"Desire is the daughter of invention (my heart is made of paper)"
acrylic on masonite, 8x10"
One of my new paintings featured in The Foxtrot Code, a piece on making peace with your own delicate heart. Not even delicate in the sense of being easily broken, but rather delicate in that you take the weight of the world on your shoulders (think May in The Secret Life of Bees).
Today, I found this pigeon in front of a popular Harvard Square bookstore. Pigeons nest on the tops of their very tall outdoor display cases, and this pigeon seemed to have fallen. He couldn't fly and was looking for comfort in his reflection, which he thought was another pigeon. I called Cambridge animal control, thinking he was sick, but when the woman arrived she said he was a large baby pigeon who hadn't learned how to fly yet, and he wasn't eating the bread I was trying to feed him (given to me by a very sweet girl) because he was used to being fed by his mother. She told me the best thing to do was leave him there.
This may make me sound crazy, but I spent the next four hours with this pigeon. He was so helpless and scared, I couldn't bear to leave him alone. He kept crying. I would sit with him and pet him, and then go far away for blocks of time to see if his mother or father would fly down in an attempt to get him, but they never did. It was also difficult because it's a very busy area, with lots of people traffic.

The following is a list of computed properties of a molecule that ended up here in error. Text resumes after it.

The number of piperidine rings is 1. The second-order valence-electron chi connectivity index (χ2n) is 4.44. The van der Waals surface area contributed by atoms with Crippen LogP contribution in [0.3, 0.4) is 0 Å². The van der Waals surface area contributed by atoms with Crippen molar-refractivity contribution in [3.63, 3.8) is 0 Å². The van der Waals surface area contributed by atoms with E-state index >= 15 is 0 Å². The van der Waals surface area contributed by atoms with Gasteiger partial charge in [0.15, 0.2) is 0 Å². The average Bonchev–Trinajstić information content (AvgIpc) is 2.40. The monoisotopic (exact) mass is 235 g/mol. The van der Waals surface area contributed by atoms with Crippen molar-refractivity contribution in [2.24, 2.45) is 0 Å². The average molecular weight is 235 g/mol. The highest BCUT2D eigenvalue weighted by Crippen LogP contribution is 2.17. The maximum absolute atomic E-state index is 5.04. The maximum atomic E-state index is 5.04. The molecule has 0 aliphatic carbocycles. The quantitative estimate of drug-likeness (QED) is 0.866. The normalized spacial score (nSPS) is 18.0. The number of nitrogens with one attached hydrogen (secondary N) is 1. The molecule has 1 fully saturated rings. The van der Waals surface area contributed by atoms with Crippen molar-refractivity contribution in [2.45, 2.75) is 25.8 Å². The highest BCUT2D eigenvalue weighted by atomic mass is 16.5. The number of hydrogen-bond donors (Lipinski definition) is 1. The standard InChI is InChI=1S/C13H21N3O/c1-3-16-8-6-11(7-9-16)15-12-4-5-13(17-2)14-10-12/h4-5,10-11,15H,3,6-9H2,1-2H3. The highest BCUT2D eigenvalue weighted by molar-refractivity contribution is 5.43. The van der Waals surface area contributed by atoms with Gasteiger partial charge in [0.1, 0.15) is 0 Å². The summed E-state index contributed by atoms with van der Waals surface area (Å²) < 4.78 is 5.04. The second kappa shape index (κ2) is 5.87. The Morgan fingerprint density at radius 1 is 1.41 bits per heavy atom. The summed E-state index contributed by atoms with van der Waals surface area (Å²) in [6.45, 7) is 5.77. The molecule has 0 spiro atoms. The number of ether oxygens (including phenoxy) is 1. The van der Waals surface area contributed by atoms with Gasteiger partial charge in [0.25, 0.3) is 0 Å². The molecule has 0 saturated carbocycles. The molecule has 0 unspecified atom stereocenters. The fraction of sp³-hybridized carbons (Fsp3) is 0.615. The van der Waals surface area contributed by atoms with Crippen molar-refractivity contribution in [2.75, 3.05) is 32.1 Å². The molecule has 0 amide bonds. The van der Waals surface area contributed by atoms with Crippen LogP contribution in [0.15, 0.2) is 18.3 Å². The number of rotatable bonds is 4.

I was desperate for ideas. I went inside and spoke to someone who worked at the bookstore. As chance would have it, a girl who worked there was known for saving birds. She told me the parents might have kicked him out of the nest, and that maybe I should put him in a box and take him to the local park.
I grappled with this idea for about an hour. I called my mom several times. I called the Boston Animal Rescue League to see what they thought I should do. Eventually, it seemed that everyone thought it was best that I leave him there, which broke my heart.
It was starting to get dark at this point (and oddly cold), and my little pigeon was closing his eyes and beginning to fall asleep. (I even saw him yawn a couple of times, which I did not know birds could do! It was so cute.) I made him a "nest" out of a cardboard box and news papers, and left him with the remainder of the bread. I called my mom to tell her I was finally leaving the pigeon, and it made me start to cry. I couldn't believe that in all that time I hadn't been able to do anything that would secure the safety of the pigeon.
I think I take on too much sometimes, but even though it doesn't always work out, I'd rather do all I can and have it work out a good handful of the times that I try. I suppose my pigeon was a good lesson in learning I can't save everything, and to let some things rest in fate's hands.
So I came home, and I'm feeling a little better now, although I keep wondering about the pigeon. I am sure he'll be fine through the night, though, and I believe if you send out good thoughts that good things will happen, so I am sending good thoughts to my pigeon.